Saturday, March 1, 2014

Successful parachute ejection

After a break I'm back now with an update on the project. In the mean time some work has been done on the project. Basic navigation software and ground station communication has been completed. Implementing the parachute ejection mechanism was quite a challenge because of the limited space on the plane. Finally after testing a bunch of concepts a working solution comes up. A hot gas propelled latch releases now the lit on the parachute bay.

The plane is ready now for the first fest flight from low altitude. Therefore I’m looking for an Quadrocopter pilot who likes to support the project and can lift the Near Space Plane to a suitable altitude for releasing it. A servo based release mechanism is already available. The weight of the plane is approximately 450 g.

Saturday, November 17, 2012

Parachute ejection system

Some experimental work has been carried out on the parachute ejection system. The Following video shows two tests of an airbag-like ejection system that will be placed under the parachute. On the first test some gas from the gas generator bypassed the metal mesh that cools the gas. The hot gas damaged the nylon bag so it doesn’t inflate. That issue has been fixed on the second test.


Wednesday, October 17, 2012

The SRTM elevation model

Beside working on the parachute ejection system, I spend two more evenings on the (onboard) above ground level estimation software. Therefore data from GPS, barometric pressure sensor and from the SRTM elevation model is used. In the Shuttle Radar Topography Mission from 2000 the elevation of most of the earth’s surface was captured. The following (Hi Res) Image shows some visualized elevation data. Who guesses which region is shown here?
The processed SRTM-Data is sourced from:
Jarvis A., H.I. Reuter, A.  Nelson, E. Guevara, 2008, Hole-filled  seamless SRTM data V4, International Centre for Tropical  Agriculture (CIAT), available  from

Friday, September 21, 2012

Back from holidays

I'm back from holidays and started with the parachute bay and ejection system. The parachute itself is already  finished. It is made from 11 pieces of 37 g/m² Ripstop-Nylon and has a diameter of 730 mm. The following image shows the folded parachute:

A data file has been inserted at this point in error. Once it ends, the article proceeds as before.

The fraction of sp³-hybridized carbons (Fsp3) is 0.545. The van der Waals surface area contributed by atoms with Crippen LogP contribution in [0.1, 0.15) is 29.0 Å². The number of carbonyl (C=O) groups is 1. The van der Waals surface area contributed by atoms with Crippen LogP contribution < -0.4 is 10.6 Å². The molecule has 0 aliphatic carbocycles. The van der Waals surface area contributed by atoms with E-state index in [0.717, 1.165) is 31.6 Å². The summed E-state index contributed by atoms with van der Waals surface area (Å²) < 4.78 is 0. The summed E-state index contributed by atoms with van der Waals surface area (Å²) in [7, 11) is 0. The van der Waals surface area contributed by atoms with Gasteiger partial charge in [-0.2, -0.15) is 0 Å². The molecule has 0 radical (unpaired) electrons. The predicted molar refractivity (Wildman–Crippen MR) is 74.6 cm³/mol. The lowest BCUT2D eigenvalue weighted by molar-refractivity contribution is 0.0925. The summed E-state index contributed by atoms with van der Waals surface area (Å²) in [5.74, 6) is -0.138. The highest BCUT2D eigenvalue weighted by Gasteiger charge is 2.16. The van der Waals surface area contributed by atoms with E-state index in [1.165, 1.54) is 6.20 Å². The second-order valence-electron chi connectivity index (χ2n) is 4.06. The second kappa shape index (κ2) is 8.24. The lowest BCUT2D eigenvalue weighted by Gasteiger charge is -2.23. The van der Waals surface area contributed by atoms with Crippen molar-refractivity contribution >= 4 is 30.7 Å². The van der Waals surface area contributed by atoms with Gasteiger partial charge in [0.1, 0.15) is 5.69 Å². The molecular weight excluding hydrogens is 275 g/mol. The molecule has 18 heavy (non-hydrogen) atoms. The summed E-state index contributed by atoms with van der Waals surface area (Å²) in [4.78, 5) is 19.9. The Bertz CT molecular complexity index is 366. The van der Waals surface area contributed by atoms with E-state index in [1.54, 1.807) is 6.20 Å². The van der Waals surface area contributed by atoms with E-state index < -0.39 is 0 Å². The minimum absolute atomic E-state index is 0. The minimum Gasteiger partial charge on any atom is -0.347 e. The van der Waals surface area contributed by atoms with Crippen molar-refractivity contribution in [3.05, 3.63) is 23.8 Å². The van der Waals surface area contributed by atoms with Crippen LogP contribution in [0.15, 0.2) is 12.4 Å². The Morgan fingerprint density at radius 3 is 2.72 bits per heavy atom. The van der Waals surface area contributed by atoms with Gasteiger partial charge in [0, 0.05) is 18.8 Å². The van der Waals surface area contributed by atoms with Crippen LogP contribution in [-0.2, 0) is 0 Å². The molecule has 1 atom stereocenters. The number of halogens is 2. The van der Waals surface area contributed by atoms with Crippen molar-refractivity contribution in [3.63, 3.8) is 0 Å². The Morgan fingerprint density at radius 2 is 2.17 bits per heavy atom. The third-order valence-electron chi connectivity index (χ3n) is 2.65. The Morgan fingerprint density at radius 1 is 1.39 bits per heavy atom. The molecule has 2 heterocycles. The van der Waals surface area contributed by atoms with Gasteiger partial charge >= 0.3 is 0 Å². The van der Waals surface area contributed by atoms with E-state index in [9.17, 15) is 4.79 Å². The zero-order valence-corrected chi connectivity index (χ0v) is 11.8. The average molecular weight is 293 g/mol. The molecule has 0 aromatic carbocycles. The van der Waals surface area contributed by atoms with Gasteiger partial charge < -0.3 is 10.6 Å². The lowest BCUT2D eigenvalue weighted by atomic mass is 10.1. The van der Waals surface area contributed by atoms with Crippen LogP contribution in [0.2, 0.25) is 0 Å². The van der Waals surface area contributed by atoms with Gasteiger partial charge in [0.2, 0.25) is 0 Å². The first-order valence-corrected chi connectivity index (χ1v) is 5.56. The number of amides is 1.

In the next posts I will go into detail of a specific komponent. Here is a block diagram that gives an overview of all installed electronic components:

Saturday, August 18, 2012

Status Update

Today the Electronic mounting has been almost finished. The Picture shows the electronic bay with assembled main board, battery, servos and connection tubing for barometer and Pitot tube.

The battery is a single cell 5 Ah rated Li-Po from China. A measurement shows up a capacity of more than 6 Ah on 600 mA discharge current (That's the consumption of the plane electronics including GPS and Transceiver but without Servos). A circuit using the MAX1708 is used to step-up the cell voltage to 5 V.

The balloon separation actuator has been successfully tested today. Checkout the video:


Sunday, July 29, 2012

Testing the IMU on the airfraime

Wings and fuselage have been merged now, servos and control surfaces linkage are installed.  I replaced my own IMU code by a implementation from Sebastian Madgwick he developed during his PhD. His C# implementation is significant faster than my implementation and much more accurate too, especially for low update rates. Simple PID controllers are used to calculate the control surface angles.

More information to Sebastian Madgwicks implementation you can find on:

Thursday, July 19, 2012

Some Photos

The following photos shows the naked airframe and the mostly finished mainboard. From left to right you can see the GPS-receiver, barometer, IMU-board (with 3-axis gyro, 3-axis accelerometer and 3-axis magnetometer), pilot tube pressure sensor, mini SD-card, CPU and step-up converter.